“Freedom is never more than one generation away from extinction. We didn’t pass it to our children in the bloodstream. It must be fought for, protected, and handed on for them to do the same, or one day we will spend our sunset years telling our children and our children’s children what it was once like in the United States where men were free.”
Ronald Reagan was right when he warned Americans with those words.
Children from around the world that never had Liberty for a mother seek her out. So many have suffered under tyrannical rule. They understand what it is to live without liberty. The book “Pursuing Liberty” by Cory Emberson and Rick Lindstrom, provided a platform for people who have lived under oppressive governments.
Maybe the children of Liberty in America need to listen to their stories and pass them on to their children so it can be recognized that Liberty is not just a statue in New York Harbor or an adornment above a capitol building. Liberty cannot continue if she is taken for granted. Liberty must be recognized and protected. Liberty is freedom.
The American immigrants that share their stories of life in the Soviet Union, Cuba, Venezuela and other countries where Liberty is not welcome via the book Pursuing Liberty, understand what living without Liberty means. They tell what it feels like when there is no freedom to live life in pursuit of your dream. In some instances, people are not even permitted to purchase a loaf of bread before a certain time of day without being punished.
A woman that once lived in the Soviet Union cautioned that “ Progressives tend to view people not as unique individuals but as groups of people (African-American, white, gay, Hispanic, female, etc.). This is similar to how society was structured by the Soviet government, which saw people in terms of their ethnicity ( Ethnic Russian, Jewish, Asian, etc.). This is a dangerous trend for any society because it is easy for the government to distract people from its own failures by drawing attention to and exploiting ethnic tensions.”
A man who was born in Cuba described how life changed when Castro took over. Currency was changed overnight. “One morning, the blue bills weren’t good anymore and you had to buy the red bills.” Food became scarce and private property was seized and redistributed. He said many today in America are not engaged in the political dialogue. That can endanger Liberty.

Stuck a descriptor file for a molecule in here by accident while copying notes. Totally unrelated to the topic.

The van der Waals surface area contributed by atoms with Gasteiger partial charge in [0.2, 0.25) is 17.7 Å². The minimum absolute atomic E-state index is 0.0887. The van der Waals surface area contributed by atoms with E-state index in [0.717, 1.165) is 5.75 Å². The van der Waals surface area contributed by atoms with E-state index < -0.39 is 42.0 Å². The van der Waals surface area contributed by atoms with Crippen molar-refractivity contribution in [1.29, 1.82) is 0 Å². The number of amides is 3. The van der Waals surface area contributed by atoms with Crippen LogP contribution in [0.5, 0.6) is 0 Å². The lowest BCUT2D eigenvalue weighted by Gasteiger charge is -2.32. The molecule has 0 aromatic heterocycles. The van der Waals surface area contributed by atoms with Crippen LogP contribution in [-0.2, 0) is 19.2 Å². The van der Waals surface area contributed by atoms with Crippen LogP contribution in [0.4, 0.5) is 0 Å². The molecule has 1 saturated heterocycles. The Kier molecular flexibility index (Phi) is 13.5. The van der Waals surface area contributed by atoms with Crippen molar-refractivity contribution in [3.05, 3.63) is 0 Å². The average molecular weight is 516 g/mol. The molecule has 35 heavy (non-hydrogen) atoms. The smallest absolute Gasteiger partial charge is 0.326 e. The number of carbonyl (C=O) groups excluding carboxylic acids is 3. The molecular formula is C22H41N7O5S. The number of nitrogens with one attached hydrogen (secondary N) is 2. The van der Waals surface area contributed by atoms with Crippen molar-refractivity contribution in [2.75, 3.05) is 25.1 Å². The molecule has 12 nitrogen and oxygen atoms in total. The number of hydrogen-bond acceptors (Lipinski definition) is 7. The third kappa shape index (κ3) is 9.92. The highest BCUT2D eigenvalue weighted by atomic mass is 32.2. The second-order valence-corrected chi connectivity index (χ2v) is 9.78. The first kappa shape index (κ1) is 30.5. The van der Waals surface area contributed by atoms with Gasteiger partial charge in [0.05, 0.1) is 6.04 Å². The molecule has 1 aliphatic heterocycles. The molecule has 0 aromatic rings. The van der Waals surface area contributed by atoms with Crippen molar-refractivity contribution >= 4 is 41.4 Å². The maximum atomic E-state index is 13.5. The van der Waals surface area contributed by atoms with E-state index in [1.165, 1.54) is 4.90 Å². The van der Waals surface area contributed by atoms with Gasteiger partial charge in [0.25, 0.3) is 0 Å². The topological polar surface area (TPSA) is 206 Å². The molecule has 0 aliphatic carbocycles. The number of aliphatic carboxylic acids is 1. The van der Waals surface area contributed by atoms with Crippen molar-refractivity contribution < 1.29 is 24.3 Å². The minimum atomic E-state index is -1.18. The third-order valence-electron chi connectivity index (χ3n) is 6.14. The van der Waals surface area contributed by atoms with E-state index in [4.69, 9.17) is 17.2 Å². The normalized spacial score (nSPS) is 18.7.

In Cuba, “We used to call the Cuban Revolution the Toe revolution. You didn’t become agitated until someone stepped on your toe. You see your neighbor’s house taken away, well it’s his house. They’re leaving me alone. You see the guy down the street taken away in shackles. Oh well‒it’s not me.”
Under the rule of Hugo Chávez in Venezuela, a woman told about reporters that were often harassed, threatened, and imprisoned if they dared to criticize Chávez. Television stations that did not support Chávez and his policies were shut down. She warns that it can happen in America too if we do not heed the signs.
The common thread of living without Liberty is that there is no freedom to speak your mind. The people who told their stories in the book recognize some of the signs today in America that led to the weakening and eventual death of Liberty in their birth countries. We children of Liberty must defend her now before she dies and is forgotten in America.
How can we protect Liberty? Authors of Pursuing Liberty Cory Emberson and Rick Lindstrom suggest a start is to recognize that Liberty allows each individual opportunity to succeed, not a guarantee.
Also we must reacquaint ourselves and our children with the Declaration of Independence, the U.S. Constitution, and our Bill of Rights. I would add reading and sharing with our friends, children, and grandchildren “Pursuing Liberty” which records the accounts of people who lived without Liberty. It will make us aware of what will be taken from us if we do not protect Lady Liberty now.
Diana Erbio is a freelance writer and author of “Coming to America: A Girl Struggles to Find her Way in a New World”. Read her blog series “Statues: The People They Salute” and visit the Facebook Page.